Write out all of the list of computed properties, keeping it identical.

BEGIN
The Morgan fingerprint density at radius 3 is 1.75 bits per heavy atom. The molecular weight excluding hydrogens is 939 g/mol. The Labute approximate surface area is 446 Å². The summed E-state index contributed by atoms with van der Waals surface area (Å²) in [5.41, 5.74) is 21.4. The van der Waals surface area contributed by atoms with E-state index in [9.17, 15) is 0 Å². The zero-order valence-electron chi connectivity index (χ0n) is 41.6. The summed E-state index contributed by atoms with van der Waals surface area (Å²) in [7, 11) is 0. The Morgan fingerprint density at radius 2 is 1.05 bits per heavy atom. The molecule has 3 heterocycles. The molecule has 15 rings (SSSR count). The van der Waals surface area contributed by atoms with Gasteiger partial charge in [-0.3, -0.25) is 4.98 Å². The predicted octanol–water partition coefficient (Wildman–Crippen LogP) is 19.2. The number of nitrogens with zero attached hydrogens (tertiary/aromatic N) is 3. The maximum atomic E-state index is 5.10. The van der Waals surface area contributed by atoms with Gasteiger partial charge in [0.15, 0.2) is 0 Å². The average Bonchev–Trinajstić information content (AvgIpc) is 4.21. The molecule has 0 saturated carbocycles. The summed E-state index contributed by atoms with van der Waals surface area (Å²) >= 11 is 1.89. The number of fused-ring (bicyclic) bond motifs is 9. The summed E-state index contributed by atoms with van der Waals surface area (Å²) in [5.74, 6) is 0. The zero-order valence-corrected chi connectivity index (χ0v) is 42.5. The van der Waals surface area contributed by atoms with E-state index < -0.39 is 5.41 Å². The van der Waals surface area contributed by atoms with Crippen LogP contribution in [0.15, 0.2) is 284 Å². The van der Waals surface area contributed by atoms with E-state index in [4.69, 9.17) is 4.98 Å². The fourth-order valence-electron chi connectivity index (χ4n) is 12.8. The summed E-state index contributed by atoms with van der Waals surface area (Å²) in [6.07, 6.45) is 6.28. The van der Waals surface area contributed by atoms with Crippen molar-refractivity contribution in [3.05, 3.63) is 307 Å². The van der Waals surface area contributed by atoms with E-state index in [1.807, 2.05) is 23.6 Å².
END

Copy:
The Morgan fingerprint density at radius 3 is 1.75 bits per heavy atom. The molecular weight excluding hydrogens is 939 g/mol. The Labute approximate surface area is 446 Å². The summed E-state index contributed by atoms with van der Waals surface area (Å²) in [5.41, 5.74) is 21.4. The van der Waals surface area contributed by atoms with E-state index in [9.17, 15) is 0 Å². The zero-order valence-electron chi connectivity index (χ0n) is 41.6. The summed E-state index contributed by atoms with van der Waals surface area (Å²) in [7, 11) is 0. The Morgan fingerprint density at radius 2 is 1.05 bits per heavy atom. The molecule has 3 heterocycles. The molecule has 15 rings (SSSR count). The van der Waals surface area contributed by atoms with Gasteiger partial charge in [-0.3, -0.25) is 4.98 Å². The predicted octanol–water partition coefficient (Wildman–Crippen LogP) is 19.2. The number of nitrogens with zero attached hydrogens (tertiary/aromatic N) is 3. The maximum atomic E-state index is 5.10. The van der Waals surface area contributed by atoms with Gasteiger partial charge in [0.15, 0.2) is 0 Å². The average Bonchev–Trinajstić information content (AvgIpc) is 4.21. The molecule has 0 saturated carbocycles. The summed E-state index contributed by atoms with van der Waals surface area (Å²) >= 11 is 1.89. The number of fused-ring (bicyclic) bond motifs is 9. The summed E-state index contributed by atoms with van der Waals surface area (Å²) in [5.74, 6) is 0. The zero-order valence-corrected chi connectivity index (χ0v) is 42.5. The van der Waals surface area contributed by atoms with E-state index < -0.39 is 5.41 Å². The van der Waals surface area contributed by atoms with Crippen LogP contribution in [0.15, 0.2) is 284 Å². The van der Waals surface area contributed by atoms with E-state index in [4.69, 9.17) is 4.98 Å². The fourth-order valence-electron chi connectivity index (χ4n) is 12.8. The summed E-state index contributed by atoms with van der Waals surface area (Å²) in [6.07, 6.45) is 6.28. The van der Waals surface area contributed by atoms with Crippen molar-refractivity contribution in [3.05, 3.63) is 307 Å². The van der Waals surface area contributed by atoms with E-state index in [1.807, 2.05) is 23.6 Å².